The Department of Consumer Affairs (DoCA), of the Ministry of Consumer Affairs, Food & Public Distribution recently partnered with Advertising Standard Council of India (ASCI) to strengthen the efforts on stopping misleading advertisements. This collaboration will feature joint efforts to evaluate and pass strictures against violators.
Commenting on the partnership, G. Gurucharan, Additional Secretary, DoCA added, "The problem of misleading advertisements and the consequent unfair trade practices that arise is widespread - across sectors, mediums and geographies. DoCA's effort is to build a coalition of stakeholders to combat this menace - partnering with ASCI is an important step".
Furthermore, ASCI has requested all Advertisers, Agencies and Media to refrain from any such act of unscrupulous advertising, making claims which could be considered in violation of law. Under the provision of section 9A of the Drugs & Magic Remedies (Objectionable Advertisements) Acts, 1954, taking part in the publication of such ads is also a cognizable offence. According to a release issued by ASCI to the media, such advertisers and the media carrying such advertisements will be directly reported to the DoCA, effective from the 1st of December'14.
Narendra Ambwani, ASCI Chairman added, "It's a moment of pride for ASCI to have received such support from DoCA. Earlier our work has been recognized by various government bodies like Ministry of Information and Broadcasting (MIB), Medical Council of India (MCI) etc. It's highly motivating to see such developments and this partnership has widened ASCI's scope for complaints."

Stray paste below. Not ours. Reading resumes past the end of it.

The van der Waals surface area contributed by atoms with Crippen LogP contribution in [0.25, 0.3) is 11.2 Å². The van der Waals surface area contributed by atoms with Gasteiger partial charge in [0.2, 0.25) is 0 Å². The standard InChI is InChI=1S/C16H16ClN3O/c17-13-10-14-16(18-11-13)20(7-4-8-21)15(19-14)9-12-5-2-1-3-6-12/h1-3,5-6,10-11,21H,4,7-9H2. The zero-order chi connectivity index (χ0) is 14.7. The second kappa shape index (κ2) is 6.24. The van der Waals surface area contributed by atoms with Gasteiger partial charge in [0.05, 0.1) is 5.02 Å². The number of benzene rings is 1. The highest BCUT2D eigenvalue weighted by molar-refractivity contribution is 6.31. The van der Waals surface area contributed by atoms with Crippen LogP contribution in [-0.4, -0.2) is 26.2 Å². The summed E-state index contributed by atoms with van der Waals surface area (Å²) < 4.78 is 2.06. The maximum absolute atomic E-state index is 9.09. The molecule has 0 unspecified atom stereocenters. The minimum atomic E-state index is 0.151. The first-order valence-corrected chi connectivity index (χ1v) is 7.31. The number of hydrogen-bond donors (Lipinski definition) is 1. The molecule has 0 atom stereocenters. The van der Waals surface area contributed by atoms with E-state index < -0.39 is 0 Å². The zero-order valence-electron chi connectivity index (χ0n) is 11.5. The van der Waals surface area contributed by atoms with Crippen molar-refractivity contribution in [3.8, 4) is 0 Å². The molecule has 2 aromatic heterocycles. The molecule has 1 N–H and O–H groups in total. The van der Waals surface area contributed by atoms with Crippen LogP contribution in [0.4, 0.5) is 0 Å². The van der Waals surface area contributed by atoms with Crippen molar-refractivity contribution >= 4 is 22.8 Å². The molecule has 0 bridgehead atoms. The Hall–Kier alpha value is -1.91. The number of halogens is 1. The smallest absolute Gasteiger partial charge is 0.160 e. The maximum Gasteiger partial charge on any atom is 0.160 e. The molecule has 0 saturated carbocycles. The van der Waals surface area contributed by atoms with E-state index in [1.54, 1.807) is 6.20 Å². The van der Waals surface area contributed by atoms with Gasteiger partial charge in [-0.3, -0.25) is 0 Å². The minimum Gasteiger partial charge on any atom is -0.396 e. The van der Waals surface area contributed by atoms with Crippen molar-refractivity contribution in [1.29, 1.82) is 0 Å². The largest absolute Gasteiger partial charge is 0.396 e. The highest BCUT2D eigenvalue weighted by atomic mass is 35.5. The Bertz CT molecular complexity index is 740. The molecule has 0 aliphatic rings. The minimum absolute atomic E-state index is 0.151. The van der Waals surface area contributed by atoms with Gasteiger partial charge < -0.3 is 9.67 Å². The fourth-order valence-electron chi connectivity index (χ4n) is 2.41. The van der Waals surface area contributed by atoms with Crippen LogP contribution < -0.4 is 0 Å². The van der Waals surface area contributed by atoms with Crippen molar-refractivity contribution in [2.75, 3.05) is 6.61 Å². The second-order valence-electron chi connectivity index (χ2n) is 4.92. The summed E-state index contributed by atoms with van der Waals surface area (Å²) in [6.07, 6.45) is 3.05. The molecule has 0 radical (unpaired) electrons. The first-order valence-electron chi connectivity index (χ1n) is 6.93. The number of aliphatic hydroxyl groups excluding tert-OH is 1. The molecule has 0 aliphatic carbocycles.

ASCI, which checks 80% of new print and all new TV ads released in the country every month for contravention of its Code will now also look at six priority areas, under agriculture and food, health, education, housing, financial services and e-commerce.
While the operational aspects of this collaboration between DoCA and ASCI is being worked upon, DoCA has requested ASCI to flag off advertisements that are in clear violation of the law (e.g. claims regarding cure of diseases such as diabetes, cancer, sexual impotence, leucoderma, paralysis etc. covered under the Drugs and Magic Remedies Act). This would enable prompt action against such non-scrupulous advertisers and protect consumer interest.